Phosphorus Availability on Two Soils as Determined by Several Methods1
- G. F. Griffin and
- R. E. Lorton2
Alfalfa (Medicago sativa L.) was grown in the greenhouse on two Connecticut soils. Different residual P levels were established in the soils prior to seeding.
The effectiveness of five soil testing procedures (Morgan, modified Morgan, modified Morgan plus fluoride, North Carolina, and Bray No. 1) in measuring P availability and predicting alfalfa yield was determined. When both soils were considered together, the Morgan and modified Morgan methods predicted P availability (as measured by P uptake) more reliably than the other three extractants. There were no differences among the five methods in measuring P availability when the soils were considered separately.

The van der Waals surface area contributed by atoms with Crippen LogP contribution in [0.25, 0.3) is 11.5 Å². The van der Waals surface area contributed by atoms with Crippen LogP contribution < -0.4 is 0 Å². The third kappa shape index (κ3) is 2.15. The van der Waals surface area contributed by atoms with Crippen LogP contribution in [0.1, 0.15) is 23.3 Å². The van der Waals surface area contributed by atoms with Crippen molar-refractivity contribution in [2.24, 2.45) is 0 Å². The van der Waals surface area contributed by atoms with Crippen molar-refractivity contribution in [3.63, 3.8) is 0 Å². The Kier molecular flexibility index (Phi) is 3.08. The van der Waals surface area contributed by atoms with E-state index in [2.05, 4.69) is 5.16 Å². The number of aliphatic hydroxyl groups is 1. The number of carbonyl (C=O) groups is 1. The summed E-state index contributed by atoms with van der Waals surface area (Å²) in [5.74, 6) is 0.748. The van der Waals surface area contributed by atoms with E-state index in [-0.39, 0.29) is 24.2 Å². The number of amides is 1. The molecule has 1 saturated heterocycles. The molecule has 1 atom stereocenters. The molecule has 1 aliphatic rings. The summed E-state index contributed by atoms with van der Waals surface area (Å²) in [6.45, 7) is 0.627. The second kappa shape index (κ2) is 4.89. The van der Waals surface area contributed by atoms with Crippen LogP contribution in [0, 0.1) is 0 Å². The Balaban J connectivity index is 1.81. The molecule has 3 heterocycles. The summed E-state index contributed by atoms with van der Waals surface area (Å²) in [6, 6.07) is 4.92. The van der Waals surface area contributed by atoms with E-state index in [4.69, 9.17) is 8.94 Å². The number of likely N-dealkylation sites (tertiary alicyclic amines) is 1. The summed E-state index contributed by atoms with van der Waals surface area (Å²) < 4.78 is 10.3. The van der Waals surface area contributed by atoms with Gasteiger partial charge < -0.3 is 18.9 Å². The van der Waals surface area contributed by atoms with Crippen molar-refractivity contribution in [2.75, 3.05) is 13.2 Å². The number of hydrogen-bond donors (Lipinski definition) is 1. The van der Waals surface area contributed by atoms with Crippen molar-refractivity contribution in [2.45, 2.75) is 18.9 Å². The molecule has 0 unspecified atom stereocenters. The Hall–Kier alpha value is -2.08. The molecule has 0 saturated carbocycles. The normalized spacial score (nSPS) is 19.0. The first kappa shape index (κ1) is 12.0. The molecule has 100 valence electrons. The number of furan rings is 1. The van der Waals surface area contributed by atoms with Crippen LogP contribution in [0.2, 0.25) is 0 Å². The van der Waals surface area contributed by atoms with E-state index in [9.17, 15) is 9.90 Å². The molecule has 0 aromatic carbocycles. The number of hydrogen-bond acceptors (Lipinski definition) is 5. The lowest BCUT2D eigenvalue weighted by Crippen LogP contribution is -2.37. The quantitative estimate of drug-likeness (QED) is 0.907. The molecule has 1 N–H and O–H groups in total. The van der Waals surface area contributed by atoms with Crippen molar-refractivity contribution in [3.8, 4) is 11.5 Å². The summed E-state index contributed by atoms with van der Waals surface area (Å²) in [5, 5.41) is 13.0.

The Morgan and modified Morgan procedures predicted yield from the first cutting more reliably than the other methods when both soils were considered together. The five extractants were equally effective in predicting total yield (two cuttings) when the soils were considered together or individually.
Changes in Morgan and North Carolina-extractable P effected by cropping correlated more highly with total P uptake from both soils than did changes in extractable P measured by the three other procedures. Phosphorus uptake from one of the soils was highly correlated (r = .92) with the log of the change in North Carolina-extractable P.Please view the pdf by using the Full Text (PDF) link under 'View' to the left.
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